If you are among the Californians who buy your own health insurance, a surprise may await you as the enrollment period for 2020 coverage opens this week.
Starting Jan. 1, California will become the first state to offer subsidies to middle-income people who make too much money to qualify for the federal tax credits that help consumers buy health coverage through Covered California, the state’s Affordable Care Act insurance exchange.
Many people in the middle class have struggled to afford health insurance, often shouldering the entire cost of premiums that can surpass $1,000 a month.
“The law is going to do what it is intended to do, which is to help out those people who didn’t qualify for any assistance when in reality they should have gotten something,” says Jonathan Edewards, president of Citrust Insurance Agency in Pasadena, Calif. “And those people really got hammered.”
Covered California estimates that nearly 1 million Californians could benefit from the new state money.
Also starting next year, state residents will be on the hook for a tax penalty if they are uninsured for more than three months, unless they qualify for one of several exemptions.
The penalty will mirror the federal one that was nullified — effective this year —by the 2017 federal tax reform law. In many cases, it will amount to $695 for a single adult and about $2,000 for a family of four. But for a lot of people, the financial hit could be substantially larger.
In California the deadline to enroll in coverage through Covered California or the open market is Jan. 31, but if you want the coverage to begin Jan. 1, you must sign up by Dec. 15.
Some of the $429 million worth of state subsidies available in 2020 will go to low- and moderate-income people who earn between 200undefined of the federal poverty level, or roughly $25,000 to $50,000 for an individual and $51,500 to $103,000 for a family of four, based on 2019 figures. This group also qualifies for federal tax credits. The average household state subsidy in this category would be $15 a month, Covered California estimates.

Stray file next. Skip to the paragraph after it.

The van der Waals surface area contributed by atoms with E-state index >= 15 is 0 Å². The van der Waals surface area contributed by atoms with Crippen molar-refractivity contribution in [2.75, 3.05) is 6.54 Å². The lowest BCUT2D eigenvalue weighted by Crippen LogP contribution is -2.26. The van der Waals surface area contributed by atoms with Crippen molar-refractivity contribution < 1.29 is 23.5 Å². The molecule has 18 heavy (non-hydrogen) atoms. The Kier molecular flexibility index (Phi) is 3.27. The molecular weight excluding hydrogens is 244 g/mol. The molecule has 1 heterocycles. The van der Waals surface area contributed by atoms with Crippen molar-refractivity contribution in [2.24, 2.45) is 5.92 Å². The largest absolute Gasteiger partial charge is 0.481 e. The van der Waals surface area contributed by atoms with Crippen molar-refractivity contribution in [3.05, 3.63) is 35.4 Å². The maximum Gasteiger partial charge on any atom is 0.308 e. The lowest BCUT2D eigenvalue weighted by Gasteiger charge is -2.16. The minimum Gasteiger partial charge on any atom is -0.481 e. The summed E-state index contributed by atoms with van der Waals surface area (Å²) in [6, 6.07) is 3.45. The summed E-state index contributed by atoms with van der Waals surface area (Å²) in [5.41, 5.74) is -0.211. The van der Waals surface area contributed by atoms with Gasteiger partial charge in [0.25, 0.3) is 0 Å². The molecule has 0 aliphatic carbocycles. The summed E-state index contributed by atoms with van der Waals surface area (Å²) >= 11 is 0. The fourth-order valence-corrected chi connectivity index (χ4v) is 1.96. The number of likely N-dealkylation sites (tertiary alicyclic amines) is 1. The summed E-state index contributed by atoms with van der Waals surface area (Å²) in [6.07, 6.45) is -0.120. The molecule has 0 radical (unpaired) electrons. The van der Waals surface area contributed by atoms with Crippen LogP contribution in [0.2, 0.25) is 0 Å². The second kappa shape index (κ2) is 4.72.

The lion’s share will go to those whose incomes are between 400undefined of the poverty level — too high for federal aid but still low enough to make health care financially challenging. That’s between about $50,000 and $75,000 a year for an individual and $103,000 to $154,500 for a family of four. The average state assistance for this group will be about $170 a month, says Peter Lee, Covered California’s executive director.
Say, for example, you are a married couple in Sacramento, both 55 years old, with an annual income of $80,000. You would not have qualified for a federal tax credit this year and would have been responsible for the entire $1,654 monthly premium for a Blue Shield of California Silver 70 HMO, the second lowest level of coverage. In 2020, you would pay $995 per month after a $688 subsidy from the state — a savings of $659 a month, despite a 1.7% increase in the premium.
You could pocket those savings, or you could bump yourselves up to a higher level of coverage with lower deductibles and copays.